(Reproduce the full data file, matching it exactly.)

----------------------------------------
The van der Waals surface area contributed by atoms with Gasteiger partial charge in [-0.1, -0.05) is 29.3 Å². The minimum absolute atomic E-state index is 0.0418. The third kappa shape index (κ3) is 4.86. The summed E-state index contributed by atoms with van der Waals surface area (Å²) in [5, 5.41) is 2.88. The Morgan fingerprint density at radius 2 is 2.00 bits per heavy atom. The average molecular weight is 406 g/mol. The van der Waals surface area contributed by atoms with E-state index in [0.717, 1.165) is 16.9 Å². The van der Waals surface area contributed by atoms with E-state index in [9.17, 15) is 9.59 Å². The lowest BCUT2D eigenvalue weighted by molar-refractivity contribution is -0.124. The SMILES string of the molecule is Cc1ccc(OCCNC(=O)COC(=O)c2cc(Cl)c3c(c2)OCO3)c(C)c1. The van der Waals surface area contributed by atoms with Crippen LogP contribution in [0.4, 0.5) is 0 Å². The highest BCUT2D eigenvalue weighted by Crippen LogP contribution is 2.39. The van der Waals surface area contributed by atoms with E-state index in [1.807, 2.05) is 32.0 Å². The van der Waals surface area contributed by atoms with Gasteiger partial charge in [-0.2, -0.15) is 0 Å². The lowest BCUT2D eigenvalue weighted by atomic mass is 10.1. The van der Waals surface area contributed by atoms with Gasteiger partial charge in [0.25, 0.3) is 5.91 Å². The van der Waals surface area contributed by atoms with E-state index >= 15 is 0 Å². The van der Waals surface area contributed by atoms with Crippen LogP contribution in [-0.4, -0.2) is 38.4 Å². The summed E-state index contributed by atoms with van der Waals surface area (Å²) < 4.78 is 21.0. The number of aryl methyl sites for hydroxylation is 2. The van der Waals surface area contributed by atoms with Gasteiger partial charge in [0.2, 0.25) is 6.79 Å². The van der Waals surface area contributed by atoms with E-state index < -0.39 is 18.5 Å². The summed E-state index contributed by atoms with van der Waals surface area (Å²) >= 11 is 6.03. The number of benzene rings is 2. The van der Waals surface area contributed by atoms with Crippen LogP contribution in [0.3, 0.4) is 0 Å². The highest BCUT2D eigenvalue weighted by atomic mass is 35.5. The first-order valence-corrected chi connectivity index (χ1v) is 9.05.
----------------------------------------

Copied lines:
The van der Waals surface area contributed by atoms with Gasteiger partial charge in [-0.1, -0.05) is 29.3 Å². The minimum absolute atomic E-state index is 0.0418. The third kappa shape index (κ3) is 4.86. The summed E-state index contributed by atoms with van der Waals surface area (Å²) in [5, 5.41) is 2.88. The Morgan fingerprint density at radius 2 is 2.00 bits per heavy atom. The average molecular weight is 406 g/mol. The van der Waals surface area contributed by atoms with E-state index in [0.717, 1.165) is 16.9 Å². The van der Waals surface area contributed by atoms with E-state index in [9.17, 15) is 9.59 Å². The lowest BCUT2D eigenvalue weighted by molar-refractivity contribution is -0.124. The SMILES string of the molecule is Cc1ccc(OCCNC(=O)COC(=O)c2cc(Cl)c3c(c2)OCO3)c(C)c1. The van der Waals surface area contributed by atoms with Crippen LogP contribution in [0.4, 0.5) is 0 Å². The highest BCUT2D eigenvalue weighted by Crippen LogP contribution is 2.39. The van der Waals surface area contributed by atoms with E-state index in [1.807, 2.05) is 32.0 Å². The van der Waals surface area contributed by atoms with Gasteiger partial charge in [-0.2, -0.15) is 0 Å². The lowest BCUT2D eigenvalue weighted by atomic mass is 10.1. The van der Waals surface area contributed by atoms with Gasteiger partial charge in [0.25, 0.3) is 5.91 Å². The van der Waals surface area contributed by atoms with E-state index >= 15 is 0 Å². The van der Waals surface area contributed by atoms with Crippen LogP contribution in [-0.4, -0.2) is 38.4 Å². The summed E-state index contributed by atoms with van der Waals surface area (Å²) < 4.78 is 21.0. The number of aryl methyl sites for hydroxylation is 2. The van der Waals surface area contributed by atoms with Gasteiger partial charge in [0.2, 0.25) is 6.79 Å². The van der Waals surface area contributed by atoms with E-state index < -0.39 is 18.5 Å². The summed E-state index contributed by atoms with van der Waals surface area (Å²) >= 11 is 6.03. The number of benzene rings is 2. The van der Waals surface area contributed by atoms with Crippen LogP contribution in [0.3, 0.4) is 0 Å². The highest BCUT2D eigenvalue weighted by atomic mass is 35.5. The first-order valence-corrected chi connectivity index (χ1v) is 9.05.